Jim Corbett National Park
Corbett National Park Flora
The Jim Corbett National Park is blessed with the natural bounty in the form of distinct flora which comprises of fresh water flora and alpine flora. Extent over an area of more than 521 square kilometers the Corbett has diverse floral count that is absolutely astonishing. The various habitat types of Corbett is occupied by Sal forests, Khair-Sisso forests, Mountains, Chaur, and rivers and streams that owes their distinct assemblage of plants. According to botanical survey of India Corbett has 600 species of plants - trees, shrubs, ferns, grass, climbers, herbs and bamboos. These many distinct varieties of plant kingdom makes the national park sought after wildlife destination for those who wish to relax from hectic schedule of working throughout the year.
Being one of the richest home of wild animals, the Jim Corbett National Park is rich in flora too. More than 75% of the total area of the Corbett is dominated by Sal forests.
TreesSal, Khair and Sissoo are the most visible trees found in Corbett. Though, there are several other species that contribute to the sound diversity of Jim Corbett are scattered throughout the park. Chir Pine is the only conifer found in the park. Some part of the Corbett is dominated by Bamboo forests. The main species is Male Bamboo (Dendrocalamus strictus) having clustered stout stems and shining papery stem sheaths. Bamboos follow a peculiar flowering process. All bamboos in a forest flower together at the same time once in several decades. After flowering, fruiting and dispersal of seeds, all individuals die together.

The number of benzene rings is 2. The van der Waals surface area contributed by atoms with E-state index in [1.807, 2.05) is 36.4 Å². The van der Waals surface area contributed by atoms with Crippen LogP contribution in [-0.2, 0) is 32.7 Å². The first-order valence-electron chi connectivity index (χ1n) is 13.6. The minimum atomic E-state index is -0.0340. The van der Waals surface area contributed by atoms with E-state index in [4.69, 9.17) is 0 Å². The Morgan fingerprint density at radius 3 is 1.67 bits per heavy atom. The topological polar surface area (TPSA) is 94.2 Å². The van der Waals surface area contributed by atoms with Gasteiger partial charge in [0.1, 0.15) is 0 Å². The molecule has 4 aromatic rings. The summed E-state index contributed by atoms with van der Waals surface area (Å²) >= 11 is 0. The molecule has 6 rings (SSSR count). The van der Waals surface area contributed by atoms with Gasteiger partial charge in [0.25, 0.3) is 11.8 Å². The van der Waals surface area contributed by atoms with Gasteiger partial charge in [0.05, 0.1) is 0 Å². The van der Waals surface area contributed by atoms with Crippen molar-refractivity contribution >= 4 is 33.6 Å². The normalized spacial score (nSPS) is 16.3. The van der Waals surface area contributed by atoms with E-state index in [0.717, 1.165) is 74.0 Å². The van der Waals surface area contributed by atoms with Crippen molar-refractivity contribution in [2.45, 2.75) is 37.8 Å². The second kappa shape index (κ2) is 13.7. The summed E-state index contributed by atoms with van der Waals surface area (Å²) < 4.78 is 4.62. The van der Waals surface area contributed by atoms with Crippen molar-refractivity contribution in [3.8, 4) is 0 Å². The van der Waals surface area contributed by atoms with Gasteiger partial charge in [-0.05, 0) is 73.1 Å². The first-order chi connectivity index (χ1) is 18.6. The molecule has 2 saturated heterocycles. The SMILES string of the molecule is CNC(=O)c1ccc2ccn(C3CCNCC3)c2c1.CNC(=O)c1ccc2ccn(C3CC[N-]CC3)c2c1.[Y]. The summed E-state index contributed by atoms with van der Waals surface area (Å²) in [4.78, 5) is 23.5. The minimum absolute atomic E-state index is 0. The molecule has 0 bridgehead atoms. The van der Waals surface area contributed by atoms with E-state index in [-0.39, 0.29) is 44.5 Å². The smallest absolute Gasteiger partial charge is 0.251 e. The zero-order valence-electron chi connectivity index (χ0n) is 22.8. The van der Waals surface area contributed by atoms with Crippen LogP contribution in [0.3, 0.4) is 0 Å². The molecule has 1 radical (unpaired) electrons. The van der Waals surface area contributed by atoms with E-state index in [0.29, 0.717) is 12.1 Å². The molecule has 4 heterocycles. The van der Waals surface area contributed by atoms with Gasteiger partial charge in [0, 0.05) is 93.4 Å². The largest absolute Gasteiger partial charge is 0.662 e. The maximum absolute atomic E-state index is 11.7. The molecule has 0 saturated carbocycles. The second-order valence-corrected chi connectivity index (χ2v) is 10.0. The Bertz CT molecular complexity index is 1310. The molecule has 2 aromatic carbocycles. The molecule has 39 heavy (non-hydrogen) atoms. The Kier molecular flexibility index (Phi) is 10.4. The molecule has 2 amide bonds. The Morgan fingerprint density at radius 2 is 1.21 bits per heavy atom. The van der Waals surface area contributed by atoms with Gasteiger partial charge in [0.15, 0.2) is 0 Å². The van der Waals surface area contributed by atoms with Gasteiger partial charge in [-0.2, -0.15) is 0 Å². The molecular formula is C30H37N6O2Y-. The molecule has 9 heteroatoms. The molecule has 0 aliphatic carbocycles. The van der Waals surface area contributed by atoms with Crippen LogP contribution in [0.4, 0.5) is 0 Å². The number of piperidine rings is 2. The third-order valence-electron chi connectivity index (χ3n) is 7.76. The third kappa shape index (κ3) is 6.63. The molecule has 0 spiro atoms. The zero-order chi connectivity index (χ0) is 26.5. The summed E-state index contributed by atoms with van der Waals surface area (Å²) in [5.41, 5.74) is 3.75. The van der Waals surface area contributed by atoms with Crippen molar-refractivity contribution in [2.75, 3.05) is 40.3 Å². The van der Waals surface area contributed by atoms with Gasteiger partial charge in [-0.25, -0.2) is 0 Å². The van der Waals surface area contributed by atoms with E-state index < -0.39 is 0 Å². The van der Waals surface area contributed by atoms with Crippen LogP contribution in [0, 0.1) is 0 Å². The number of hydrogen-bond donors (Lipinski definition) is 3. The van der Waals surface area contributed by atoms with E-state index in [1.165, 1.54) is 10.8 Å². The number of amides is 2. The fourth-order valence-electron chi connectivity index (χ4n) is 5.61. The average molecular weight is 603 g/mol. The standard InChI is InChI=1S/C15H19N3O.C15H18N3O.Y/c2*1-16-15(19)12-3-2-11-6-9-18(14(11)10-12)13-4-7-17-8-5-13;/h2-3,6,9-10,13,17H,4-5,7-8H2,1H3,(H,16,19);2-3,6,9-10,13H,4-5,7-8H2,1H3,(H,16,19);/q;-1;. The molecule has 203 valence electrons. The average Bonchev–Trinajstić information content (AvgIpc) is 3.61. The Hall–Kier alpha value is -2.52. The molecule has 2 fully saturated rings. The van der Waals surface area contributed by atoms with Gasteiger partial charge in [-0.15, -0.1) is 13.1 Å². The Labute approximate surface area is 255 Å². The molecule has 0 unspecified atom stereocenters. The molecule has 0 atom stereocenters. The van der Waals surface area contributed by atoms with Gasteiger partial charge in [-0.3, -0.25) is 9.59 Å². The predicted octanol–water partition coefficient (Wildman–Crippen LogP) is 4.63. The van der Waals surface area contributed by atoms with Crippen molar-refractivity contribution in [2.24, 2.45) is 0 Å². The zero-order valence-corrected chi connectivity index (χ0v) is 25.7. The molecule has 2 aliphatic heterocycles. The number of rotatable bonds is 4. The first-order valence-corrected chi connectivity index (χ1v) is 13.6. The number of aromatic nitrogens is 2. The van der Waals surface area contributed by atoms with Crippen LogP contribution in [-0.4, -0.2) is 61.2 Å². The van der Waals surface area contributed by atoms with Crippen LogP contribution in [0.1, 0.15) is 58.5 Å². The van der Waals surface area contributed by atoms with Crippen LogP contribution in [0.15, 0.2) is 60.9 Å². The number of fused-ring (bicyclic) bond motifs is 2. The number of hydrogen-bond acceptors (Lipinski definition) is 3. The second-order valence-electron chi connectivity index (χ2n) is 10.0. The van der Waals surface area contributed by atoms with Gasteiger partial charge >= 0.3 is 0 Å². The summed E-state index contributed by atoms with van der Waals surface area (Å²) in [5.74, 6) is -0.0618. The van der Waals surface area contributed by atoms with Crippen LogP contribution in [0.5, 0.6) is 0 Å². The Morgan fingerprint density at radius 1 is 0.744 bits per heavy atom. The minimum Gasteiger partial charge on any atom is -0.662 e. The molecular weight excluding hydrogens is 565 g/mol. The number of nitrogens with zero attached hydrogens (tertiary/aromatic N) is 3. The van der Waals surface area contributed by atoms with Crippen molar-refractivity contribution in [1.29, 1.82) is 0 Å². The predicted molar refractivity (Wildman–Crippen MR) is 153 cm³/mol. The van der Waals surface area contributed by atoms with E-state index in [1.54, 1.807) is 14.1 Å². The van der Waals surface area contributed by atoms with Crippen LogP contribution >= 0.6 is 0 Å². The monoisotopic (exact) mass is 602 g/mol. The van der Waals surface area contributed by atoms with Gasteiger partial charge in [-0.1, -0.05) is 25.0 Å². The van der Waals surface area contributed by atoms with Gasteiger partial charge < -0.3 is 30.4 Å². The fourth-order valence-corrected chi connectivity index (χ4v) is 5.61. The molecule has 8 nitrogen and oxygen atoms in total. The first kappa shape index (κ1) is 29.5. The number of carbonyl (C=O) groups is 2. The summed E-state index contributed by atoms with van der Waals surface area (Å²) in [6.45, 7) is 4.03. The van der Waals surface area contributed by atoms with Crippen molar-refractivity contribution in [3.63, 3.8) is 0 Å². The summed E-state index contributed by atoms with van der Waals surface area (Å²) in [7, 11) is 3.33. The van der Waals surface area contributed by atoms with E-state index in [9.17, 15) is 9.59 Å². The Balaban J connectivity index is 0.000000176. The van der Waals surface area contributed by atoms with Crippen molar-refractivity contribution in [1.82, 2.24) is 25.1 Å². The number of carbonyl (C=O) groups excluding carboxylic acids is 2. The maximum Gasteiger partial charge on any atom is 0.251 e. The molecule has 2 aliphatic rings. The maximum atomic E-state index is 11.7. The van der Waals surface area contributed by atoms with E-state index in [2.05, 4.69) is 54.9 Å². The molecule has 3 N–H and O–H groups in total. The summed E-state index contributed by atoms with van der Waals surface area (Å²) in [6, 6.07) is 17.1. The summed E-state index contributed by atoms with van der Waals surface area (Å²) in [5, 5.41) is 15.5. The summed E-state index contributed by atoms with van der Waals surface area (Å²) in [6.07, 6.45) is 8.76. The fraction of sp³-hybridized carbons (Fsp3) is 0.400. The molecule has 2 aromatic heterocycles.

Flowering TreesGreen is the fundamental color of nature and variety of flowering trees in Corbett lend that beautiful color to the forests. The forests of the Corbett is dominated by numerous flowering plant, some of them can be named as Kachnar (Bauhinia Variegata) with white tom pink flowers, Semal (Bombax ceiba) with giant red blooms, Dhak or popularly called as the flame of the forest with bright and eye pleasing orange flowers, Madaar or Indian Coral (Erythrinia indica) with red flowers and Amaltas (Cassia fistula) with bright yellow chandelier like blooms.
Though, some species of trees that do not occur naturally in the park have been artificially planted in and around the habitation of the park. These include Teak (Tectona grandis), Silver Oak (Gravillea robusta), Eucalyptus, Jacaranda (Jacaranda mimosaefolia) and Bottlebrush (Callistemon viminalis), and can be seen in and around forest rest houses inside the Corbett Tiger Reserve area.